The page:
Annual interest rate
There are a lot of things you need to research and consider before making any kind of financial decision. One of those is your interest rate.
There are different sorts of interest rates and it’s important you know the difference when you’re looking for the most competitive deal on various financial products and services.
What is the annual interest rate?
The annual interest rate, sometimes called the standard annual interest rate or base rate, is the percentage value you usually see first when comparing financial products. It’s the basic interest that you’ll pay on your loan or earn on your savings account without taking compounding or fees into consideration.
This means that the actual amount of interest you earn or pay will likely be higher than the stated annual interest rate.
Not to be confused with...
The comparison rate
Also called the annual percentage rate, the comparison rate represents the ‘true’ cost of a loan, including not only the interest rate, but also any fees and charges that apply. It’s designed to give borrowers a clearer, more accurate idea of what a loan might cost them.
Effective annual interest rate
Also known as annual percentage yield, this is a percentage value taking into account the effect of compounding interest over the life of your loan or account. This is the number you should be looking at for a better idea of what interest you’ll be seeing on a month-by-month basis.
Why is the annual interest rate important?
The annual interest rate is the figure on which all the other rates you need to know are based. It’s your base rate, and while it’s not always the best way to compare different products across financial institutes, it does make up a big part of what you’ll need to consider.
You’ll also need the standard interest rate if you’re planning to calculate interest on a loan yourself. Or, you can use our handy repayment calculators.
What else should I consider?
The interest rate is not the only important thing to consider when comparing banking products. You should take the offer into consideration as a whole package, and that includes factors like fees, features and special bonuses.
Fees and charges
With either a loan or an account to stash your savings in, you might have to think about extra fees and charges beyond interest. For loans, this might mean an application fee, monthly service or annual fees. A savings account might charge a monthly account fee or transaction fees.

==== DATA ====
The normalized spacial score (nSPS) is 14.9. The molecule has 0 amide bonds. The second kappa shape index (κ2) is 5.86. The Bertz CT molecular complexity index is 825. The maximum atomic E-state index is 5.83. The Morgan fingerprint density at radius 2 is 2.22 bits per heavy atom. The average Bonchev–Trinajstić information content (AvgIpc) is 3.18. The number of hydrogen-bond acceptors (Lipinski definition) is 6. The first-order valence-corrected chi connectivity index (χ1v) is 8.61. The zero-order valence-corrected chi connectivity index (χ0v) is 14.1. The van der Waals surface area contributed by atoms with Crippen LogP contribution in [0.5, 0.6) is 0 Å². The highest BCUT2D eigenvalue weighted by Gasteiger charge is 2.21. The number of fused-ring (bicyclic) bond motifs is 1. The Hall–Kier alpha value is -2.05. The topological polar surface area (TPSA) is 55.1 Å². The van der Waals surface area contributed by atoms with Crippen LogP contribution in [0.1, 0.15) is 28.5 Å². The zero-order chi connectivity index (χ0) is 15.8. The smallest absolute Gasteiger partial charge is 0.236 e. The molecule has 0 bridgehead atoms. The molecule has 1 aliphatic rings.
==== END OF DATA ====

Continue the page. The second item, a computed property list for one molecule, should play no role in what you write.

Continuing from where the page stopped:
You can use the comparison rate when looking at loans – it takes into account the set fees you will pay. Or, when you’re comparing savings or bank accounts, it’s a good idea to use a comparison like Mozo’s, which shows the interest rate right next to account fees.
Compounding interest is an important factor, especially when borrowing. The effective annual interest rate will show the affects of compounding on your interest, so keep an eye on it.
Loans on a fixed term are calculated so each monthly payment is the same, but understanding compounding is especially important with things like credit cards. Because your payments depend on your spending and how much you choose to pay back, interest might compound differently each month. Check out our credit card interest rates page for more info.
Interest rates won’t take into account extra fees that might make a big difference to how you’re able to utilise your money. Features you might want to consider include online banking or branch access options, introductory or bonus interest rate periods, or, specifically for loans, things like an offset account, extra repayments, repayment holidays or redraw facilities.
Keep in mind some extra features might mean extra fees or a change in your interest rate, so it’s important to weigh up the costs and benefits. Will you actually use all the features you’re paying for?
How to compare annual interest rates
Head over to our interest rates page for free, easy to read comparisons of a range of different banking products. You can also use Mozo’s financial calculators to see what effect different interest rates might have on your loan or account.